Thursday, June 28, 2018

More Writers on Writing, or Misery Loves Company


I'm having trouble with my work in progress. I'm always having trouble with my work in progress, whatever novel that may be and whenever I am working on it. I was moaning to myself about it recently, as I tend to do, when it occurred to me that when it comes to writing, I'm quite the whiney little creature and have been from the beginning. I think writing is difficult. The reason I think so is because I can never get my stories to turn out on the page as wonderfully as they are in my head, so I just keep whittling and trying this and trying that. Consequently I'm a slow writer, especially compared to many many of my friends and colleagues who shall remain nameless because I am eaten up with envy.

You'd think after ten books I'd have figured out that eventually I will make the appropriate choices and everything will work out. But no, I live in fear that this is the book that's going to defeat me at last. So when I get into this tiresome state of mind, it helps me to remember that far more successful authors than I have also wallowed in doubt, and yet the muses somehow triumph.

Allow me to share a few of the words of wisdom I have recently uncovered which have given me hope, perspective, and comfort about the art:

I like that no less a luminary than Thomas Mann said that, "a writer is someone for whom writing is harder than it is for other people." Right on, Brother Thomas.

My new book will be set in the 1920s, so during my research I'm continually coming across quotes by Dorothy Parker. Most of her genius quips have to do with other aspects of life than writing, (one I particularly identify with is, "I've never been a millionaire but I know I would be just darling at it.") but anyone who knows me knows that one of my writing mantras is, "I hate writing. I love having written."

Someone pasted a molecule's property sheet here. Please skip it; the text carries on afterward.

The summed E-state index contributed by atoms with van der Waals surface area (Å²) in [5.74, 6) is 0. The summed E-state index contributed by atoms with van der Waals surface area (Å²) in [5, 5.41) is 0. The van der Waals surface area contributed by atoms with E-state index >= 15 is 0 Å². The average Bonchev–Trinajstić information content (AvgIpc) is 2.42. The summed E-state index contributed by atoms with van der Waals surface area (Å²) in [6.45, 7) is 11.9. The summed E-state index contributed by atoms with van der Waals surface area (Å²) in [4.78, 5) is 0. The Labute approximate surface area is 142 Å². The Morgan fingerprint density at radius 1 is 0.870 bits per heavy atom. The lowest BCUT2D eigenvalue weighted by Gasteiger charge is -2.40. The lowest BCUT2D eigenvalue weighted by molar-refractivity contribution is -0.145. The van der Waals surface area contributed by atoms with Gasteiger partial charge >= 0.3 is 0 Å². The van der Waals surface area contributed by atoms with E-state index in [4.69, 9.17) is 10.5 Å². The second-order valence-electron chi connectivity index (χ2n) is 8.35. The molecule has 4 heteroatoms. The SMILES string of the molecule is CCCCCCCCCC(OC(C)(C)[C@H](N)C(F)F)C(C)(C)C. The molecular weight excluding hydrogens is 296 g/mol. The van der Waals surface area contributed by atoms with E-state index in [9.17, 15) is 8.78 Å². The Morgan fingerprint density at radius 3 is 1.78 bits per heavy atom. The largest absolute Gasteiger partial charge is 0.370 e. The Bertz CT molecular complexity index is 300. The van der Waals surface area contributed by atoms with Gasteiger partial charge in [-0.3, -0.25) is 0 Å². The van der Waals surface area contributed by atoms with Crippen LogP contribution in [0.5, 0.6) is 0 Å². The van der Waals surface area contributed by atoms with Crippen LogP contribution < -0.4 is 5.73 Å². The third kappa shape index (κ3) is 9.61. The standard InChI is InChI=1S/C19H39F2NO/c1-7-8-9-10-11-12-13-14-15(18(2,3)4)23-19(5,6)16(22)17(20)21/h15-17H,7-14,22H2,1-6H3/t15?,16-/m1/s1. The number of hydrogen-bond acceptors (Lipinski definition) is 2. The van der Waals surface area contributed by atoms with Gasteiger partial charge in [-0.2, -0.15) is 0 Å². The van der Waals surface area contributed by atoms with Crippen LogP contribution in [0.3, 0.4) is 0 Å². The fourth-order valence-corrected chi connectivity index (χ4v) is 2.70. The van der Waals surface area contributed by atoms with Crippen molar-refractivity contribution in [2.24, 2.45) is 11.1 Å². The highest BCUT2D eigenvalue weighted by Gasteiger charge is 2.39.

Anne Lamott's book on writing, Bird by Bird, is also a lovely essay about life. But she does look at the craft of writing with an unsentimental eye when she says, "Writing is easy and pleasurable as bathing a cat." However she does give me hope when she notes that, ""big sloppy imperfect messes have value."

Another of my favorites is Somerset Maugham, who said, "The great American novel has not only already been written, it has already been rejected," which ought to give hope to anyone going through the agony of trying to get published. Rejection after rejection still doesn't mean you aren't good. Sadly if you want to know what to do about it, Maugham hits the nail on the head with, "There are three rules for writing a novel. Unfortunately, no one knows what they are." So good luck.

But you finally struggle through and get the book written, you persevere through rejection and find a publisher, and after all your work and suffering your book is released into the wide world and your labor of love is out of your hands at last. And then? I'll let journalist Murray Kempton have the last word:

"A critic is someone who enters the battlefield after the war is over and shoots the wounded."

3 comments:

Sybil Johnson said...

Ah, Donis, I'm with you on this one. Writing is hard and I'm a slow writer as well. Love all the quotes.

Unknown said...

"There are three stages to writing: Being unable to start it, being stuck in the middle, and being unable to finish it." -- Jonathan Morris

Triss said...

Mid bookl blues? Oh,yes! Thanks for this very timely essay. We are not alone, right?